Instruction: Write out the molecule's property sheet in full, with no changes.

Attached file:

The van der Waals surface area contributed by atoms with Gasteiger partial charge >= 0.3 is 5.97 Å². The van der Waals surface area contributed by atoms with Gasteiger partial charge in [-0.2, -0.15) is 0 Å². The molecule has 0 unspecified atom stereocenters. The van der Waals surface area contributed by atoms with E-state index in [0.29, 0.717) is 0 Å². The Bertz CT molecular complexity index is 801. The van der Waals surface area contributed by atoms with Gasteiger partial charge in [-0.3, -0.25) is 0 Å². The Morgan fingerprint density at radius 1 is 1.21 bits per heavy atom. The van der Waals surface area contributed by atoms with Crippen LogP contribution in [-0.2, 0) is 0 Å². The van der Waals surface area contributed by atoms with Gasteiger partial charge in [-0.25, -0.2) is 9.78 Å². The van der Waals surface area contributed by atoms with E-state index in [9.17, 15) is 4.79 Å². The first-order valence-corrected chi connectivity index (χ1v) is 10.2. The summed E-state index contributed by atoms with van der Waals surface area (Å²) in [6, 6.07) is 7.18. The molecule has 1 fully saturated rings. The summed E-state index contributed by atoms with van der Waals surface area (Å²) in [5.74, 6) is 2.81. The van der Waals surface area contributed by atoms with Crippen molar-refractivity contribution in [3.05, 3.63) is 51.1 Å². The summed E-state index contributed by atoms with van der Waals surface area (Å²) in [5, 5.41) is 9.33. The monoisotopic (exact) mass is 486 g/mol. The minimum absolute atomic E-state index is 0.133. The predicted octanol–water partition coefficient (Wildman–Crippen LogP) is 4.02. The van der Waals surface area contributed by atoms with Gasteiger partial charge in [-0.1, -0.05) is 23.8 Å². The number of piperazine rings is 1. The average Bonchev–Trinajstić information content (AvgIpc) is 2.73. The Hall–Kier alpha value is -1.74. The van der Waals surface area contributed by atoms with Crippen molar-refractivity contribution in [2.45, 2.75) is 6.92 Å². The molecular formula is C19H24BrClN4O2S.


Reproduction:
The van der Waals surface area contributed by atoms with Gasteiger partial charge >= 0.3 is 5.97 Å². The van der Waals surface area contributed by atoms with Gasteiger partial charge in [-0.2, -0.15) is 0 Å². The molecule has 0 unspecified atom stereocenters. The van der Waals surface area contributed by atoms with E-state index in [0.29, 0.717) is 0 Å². The Bertz CT molecular complexity index is 801. The van der Waals surface area contributed by atoms with Gasteiger partial charge in [-0.3, -0.25) is 0 Å². The Morgan fingerprint density at radius 1 is 1.21 bits per heavy atom. The van der Waals surface area contributed by atoms with Crippen LogP contribution in [-0.2, 0) is 0 Å². The van der Waals surface area contributed by atoms with Gasteiger partial charge in [-0.25, -0.2) is 9.78 Å². The van der Waals surface area contributed by atoms with E-state index in [9.17, 15) is 4.79 Å². The first-order valence-corrected chi connectivity index (χ1v) is 10.2. The summed E-state index contributed by atoms with van der Waals surface area (Å²) in [6, 6.07) is 7.18. The molecule has 1 fully saturated rings. The summed E-state index contributed by atoms with van der Waals surface area (Å²) in [5.74, 6) is 2.81. The van der Waals surface area contributed by atoms with Crippen molar-refractivity contribution in [3.05, 3.63) is 51.1 Å². The summed E-state index contributed by atoms with van der Waals surface area (Å²) in [5, 5.41) is 9.33. The monoisotopic (exact) mass is 486 g/mol. The minimum absolute atomic E-state index is 0.133. The predicted octanol–water partition coefficient (Wildman–Crippen LogP) is 4.02. The van der Waals surface area contributed by atoms with Gasteiger partial charge in [-0.1, -0.05) is 23.8 Å². The number of piperazine rings is 1. The average Bonchev–Trinajstić information content (AvgIpc) is 2.73. The Hall–Kier alpha value is -1.74. The van der Waals surface area contributed by atoms with Crippen molar-refractivity contribution in [2.45, 2.75) is 6.92 Å². The molecular formula is C19H24BrClN4O2S.